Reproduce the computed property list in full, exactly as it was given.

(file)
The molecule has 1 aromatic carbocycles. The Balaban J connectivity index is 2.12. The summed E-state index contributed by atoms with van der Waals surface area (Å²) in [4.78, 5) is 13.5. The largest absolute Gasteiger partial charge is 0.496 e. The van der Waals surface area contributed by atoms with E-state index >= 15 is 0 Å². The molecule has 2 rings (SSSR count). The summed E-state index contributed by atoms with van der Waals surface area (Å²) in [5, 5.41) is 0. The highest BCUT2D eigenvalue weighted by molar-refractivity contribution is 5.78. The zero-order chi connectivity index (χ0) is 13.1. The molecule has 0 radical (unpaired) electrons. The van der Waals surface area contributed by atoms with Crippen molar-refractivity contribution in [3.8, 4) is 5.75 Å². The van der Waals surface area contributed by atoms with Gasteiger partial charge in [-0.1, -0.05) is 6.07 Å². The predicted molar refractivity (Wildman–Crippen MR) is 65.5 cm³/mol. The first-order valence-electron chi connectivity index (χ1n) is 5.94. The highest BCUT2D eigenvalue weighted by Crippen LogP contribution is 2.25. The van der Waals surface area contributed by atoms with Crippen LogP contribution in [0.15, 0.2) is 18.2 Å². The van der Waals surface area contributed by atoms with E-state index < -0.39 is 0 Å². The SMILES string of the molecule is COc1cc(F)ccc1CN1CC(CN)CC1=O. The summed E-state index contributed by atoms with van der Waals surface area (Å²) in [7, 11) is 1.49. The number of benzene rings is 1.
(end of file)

The molecule has 1 aromatic carbocycles. The Balaban J connectivity index is 2.12. The summed E-state index contributed by atoms with van der Waals surface area (Å²) in [4.78, 5) is 13.5. The largest absolute Gasteiger partial charge is 0.496 e. The van der Waals surface area contributed by atoms with E-state index >= 15 is 0 Å². The molecule has 2 rings (SSSR count). The summed E-state index contributed by atoms with van der Waals surface area (Å²) in [5, 5.41) is 0. The highest BCUT2D eigenvalue weighted by molar-refractivity contribution is 5.78. The zero-order chi connectivity index (χ0) is 13.1. The molecule has 0 radical (unpaired) electrons. The van der Waals surface area contributed by atoms with Crippen molar-refractivity contribution in [3.8, 4) is 5.75 Å². The van der Waals surface area contributed by atoms with Gasteiger partial charge in [-0.1, -0.05) is 6.07 Å². The predicted molar refractivity (Wildman–Crippen MR) is 65.5 cm³/mol. The first-order valence-electron chi connectivity index (χ1n) is 5.94. The highest BCUT2D eigenvalue weighted by Crippen LogP contribution is 2.25. The van der Waals surface area contributed by atoms with Crippen LogP contribution in [0.15, 0.2) is 18.2 Å². The van der Waals surface area contributed by atoms with E-state index < -0.39 is 0 Å². The SMILES string of the molecule is COc1cc(F)ccc1CN1CC(CN)CC1=O. The summed E-state index contributed by atoms with van der Waals surface area (Å²) in [7, 11) is 1.49. The number of benzene rings is 1.